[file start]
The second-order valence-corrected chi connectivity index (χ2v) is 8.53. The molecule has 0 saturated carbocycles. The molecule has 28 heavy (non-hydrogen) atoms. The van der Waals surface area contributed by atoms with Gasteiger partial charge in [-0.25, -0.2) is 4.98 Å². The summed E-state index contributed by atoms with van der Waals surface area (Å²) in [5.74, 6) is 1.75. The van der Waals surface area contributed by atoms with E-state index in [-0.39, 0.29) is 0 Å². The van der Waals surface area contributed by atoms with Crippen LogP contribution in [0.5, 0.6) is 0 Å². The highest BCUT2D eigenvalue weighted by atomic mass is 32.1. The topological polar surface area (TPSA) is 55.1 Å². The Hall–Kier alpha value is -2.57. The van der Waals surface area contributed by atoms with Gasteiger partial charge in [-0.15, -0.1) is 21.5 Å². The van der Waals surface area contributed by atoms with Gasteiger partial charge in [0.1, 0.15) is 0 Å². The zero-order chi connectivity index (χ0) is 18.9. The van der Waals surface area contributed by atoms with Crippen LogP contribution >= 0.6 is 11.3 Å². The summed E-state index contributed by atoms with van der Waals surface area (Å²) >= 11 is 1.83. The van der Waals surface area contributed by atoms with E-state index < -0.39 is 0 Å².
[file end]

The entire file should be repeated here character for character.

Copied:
The second-order valence-corrected chi connectivity index (χ2v) is 8.53. The molecule has 0 saturated carbocycles. The molecule has 28 heavy (non-hydrogen) atoms. The van der Waals surface area contributed by atoms with Gasteiger partial charge in [-0.25, -0.2) is 4.98 Å². The summed E-state index contributed by atoms with van der Waals surface area (Å²) in [5.74, 6) is 1.75. The van der Waals surface area contributed by atoms with E-state index in [-0.39, 0.29) is 0 Å². The van der Waals surface area contributed by atoms with Crippen LogP contribution in [0.5, 0.6) is 0 Å². The highest BCUT2D eigenvalue weighted by atomic mass is 32.1. The topological polar surface area (TPSA) is 55.1 Å². The Hall–Kier alpha value is -2.57. The van der Waals surface area contributed by atoms with Gasteiger partial charge in [-0.15, -0.1) is 21.5 Å². The van der Waals surface area contributed by atoms with Gasteiger partial charge in [0.1, 0.15) is 0 Å². The zero-order chi connectivity index (χ0) is 18.9. The van der Waals surface area contributed by atoms with Crippen LogP contribution >= 0.6 is 11.3 Å². The summed E-state index contributed by atoms with van der Waals surface area (Å²) >= 11 is 1.83. The van der Waals surface area contributed by atoms with E-state index < -0.39 is 0 Å².